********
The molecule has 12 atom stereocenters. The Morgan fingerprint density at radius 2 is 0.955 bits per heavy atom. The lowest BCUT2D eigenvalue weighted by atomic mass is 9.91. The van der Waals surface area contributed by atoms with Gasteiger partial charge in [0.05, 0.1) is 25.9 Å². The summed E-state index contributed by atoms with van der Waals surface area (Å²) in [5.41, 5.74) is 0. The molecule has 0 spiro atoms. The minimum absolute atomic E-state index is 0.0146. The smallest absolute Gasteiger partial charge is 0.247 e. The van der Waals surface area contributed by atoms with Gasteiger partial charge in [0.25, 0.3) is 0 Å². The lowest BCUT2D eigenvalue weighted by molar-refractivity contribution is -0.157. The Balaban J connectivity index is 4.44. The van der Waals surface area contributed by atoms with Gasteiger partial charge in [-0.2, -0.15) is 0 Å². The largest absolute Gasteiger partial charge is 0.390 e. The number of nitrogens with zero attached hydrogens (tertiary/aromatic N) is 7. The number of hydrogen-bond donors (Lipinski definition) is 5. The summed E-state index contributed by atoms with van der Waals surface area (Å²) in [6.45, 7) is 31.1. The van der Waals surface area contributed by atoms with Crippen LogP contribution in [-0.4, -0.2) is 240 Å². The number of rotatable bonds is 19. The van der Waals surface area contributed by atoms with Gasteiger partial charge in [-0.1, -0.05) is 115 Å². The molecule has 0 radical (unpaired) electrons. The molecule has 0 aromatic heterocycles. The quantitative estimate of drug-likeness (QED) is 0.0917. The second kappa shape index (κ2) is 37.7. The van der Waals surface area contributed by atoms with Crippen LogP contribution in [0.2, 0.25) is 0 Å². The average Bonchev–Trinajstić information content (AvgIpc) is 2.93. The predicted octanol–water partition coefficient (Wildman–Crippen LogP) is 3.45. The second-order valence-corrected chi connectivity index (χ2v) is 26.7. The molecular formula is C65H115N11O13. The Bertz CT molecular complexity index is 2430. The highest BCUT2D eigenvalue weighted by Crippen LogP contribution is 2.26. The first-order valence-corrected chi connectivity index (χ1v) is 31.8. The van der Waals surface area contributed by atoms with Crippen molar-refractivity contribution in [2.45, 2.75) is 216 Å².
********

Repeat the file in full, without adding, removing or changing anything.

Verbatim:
The molecule has 12 atom stereocenters. The Morgan fingerprint density at radius 2 is 0.955 bits per heavy atom. The lowest BCUT2D eigenvalue weighted by atomic mass is 9.91. The van der Waals surface area contributed by atoms with Gasteiger partial charge in [0.05, 0.1) is 25.9 Å². The summed E-state index contributed by atoms with van der Waals surface area (Å²) in [5.41, 5.74) is 0. The molecule has 0 spiro atoms. The minimum absolute atomic E-state index is 0.0146. The smallest absolute Gasteiger partial charge is 0.247 e. The van der Waals surface area contributed by atoms with Gasteiger partial charge in [0.25, 0.3) is 0 Å². The lowest BCUT2D eigenvalue weighted by molar-refractivity contribution is -0.157. The Balaban J connectivity index is 4.44. The van der Waals surface area contributed by atoms with Gasteiger partial charge in [-0.2, -0.15) is 0 Å². The largest absolute Gasteiger partial charge is 0.390 e. The number of nitrogens with zero attached hydrogens (tertiary/aromatic N) is 7. The number of hydrogen-bond donors (Lipinski definition) is 5. The summed E-state index contributed by atoms with van der Waals surface area (Å²) in [6.45, 7) is 31.1. The van der Waals surface area contributed by atoms with Crippen LogP contribution in [-0.4, -0.2) is 240 Å². The number of rotatable bonds is 19. The van der Waals surface area contributed by atoms with Gasteiger partial charge in [-0.1, -0.05) is 115 Å². The molecule has 0 radical (unpaired) electrons. The molecule has 0 aromatic heterocycles. The quantitative estimate of drug-likeness (QED) is 0.0917. The second kappa shape index (κ2) is 37.7. The van der Waals surface area contributed by atoms with Crippen LogP contribution in [0.2, 0.25) is 0 Å². The average Bonchev–Trinajstić information content (AvgIpc) is 2.93. The predicted octanol–water partition coefficient (Wildman–Crippen LogP) is 3.45. The second-order valence-corrected chi connectivity index (χ2v) is 26.7. The molecular formula is C65H115N11O13. The Bertz CT molecular complexity index is 2430. The highest BCUT2D eigenvalue weighted by Crippen LogP contribution is 2.26. The first-order valence-corrected chi connectivity index (χ1v) is 31.8. The van der Waals surface area contributed by atoms with Crippen molar-refractivity contribution in [2.45, 2.75) is 216 Å².